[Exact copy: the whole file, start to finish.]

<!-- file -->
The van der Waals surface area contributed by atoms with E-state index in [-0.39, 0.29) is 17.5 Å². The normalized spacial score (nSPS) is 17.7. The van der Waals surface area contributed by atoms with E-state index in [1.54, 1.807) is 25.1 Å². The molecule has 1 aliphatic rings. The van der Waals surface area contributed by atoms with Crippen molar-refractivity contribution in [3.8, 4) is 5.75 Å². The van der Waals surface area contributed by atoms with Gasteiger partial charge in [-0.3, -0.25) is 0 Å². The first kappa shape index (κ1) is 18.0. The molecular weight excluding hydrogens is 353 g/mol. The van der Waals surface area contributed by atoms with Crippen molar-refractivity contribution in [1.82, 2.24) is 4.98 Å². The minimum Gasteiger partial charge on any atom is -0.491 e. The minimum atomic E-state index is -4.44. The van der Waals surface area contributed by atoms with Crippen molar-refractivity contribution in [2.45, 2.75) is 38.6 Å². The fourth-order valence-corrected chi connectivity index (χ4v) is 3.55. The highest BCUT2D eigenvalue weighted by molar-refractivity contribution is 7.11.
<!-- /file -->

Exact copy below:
The van der Waals surface area contributed by atoms with E-state index in [-0.39, 0.29) is 17.5 Å². The normalized spacial score (nSPS) is 17.7. The van der Waals surface area contributed by atoms with E-state index in [1.54, 1.807) is 25.1 Å². The molecule has 1 aliphatic rings. The van der Waals surface area contributed by atoms with Crippen molar-refractivity contribution in [3.8, 4) is 5.75 Å². The van der Waals surface area contributed by atoms with Gasteiger partial charge in [-0.3, -0.25) is 0 Å². The first kappa shape index (κ1) is 18.0. The molecular weight excluding hydrogens is 353 g/mol. The van der Waals surface area contributed by atoms with Crippen molar-refractivity contribution in [1.82, 2.24) is 4.98 Å². The minimum Gasteiger partial charge on any atom is -0.491 e. The minimum atomic E-state index is -4.44. The van der Waals surface area contributed by atoms with Crippen molar-refractivity contribution in [2.45, 2.75) is 38.6 Å². The fourth-order valence-corrected chi connectivity index (χ4v) is 3.55. The highest BCUT2D eigenvalue weighted by molar-refractivity contribution is 7.11.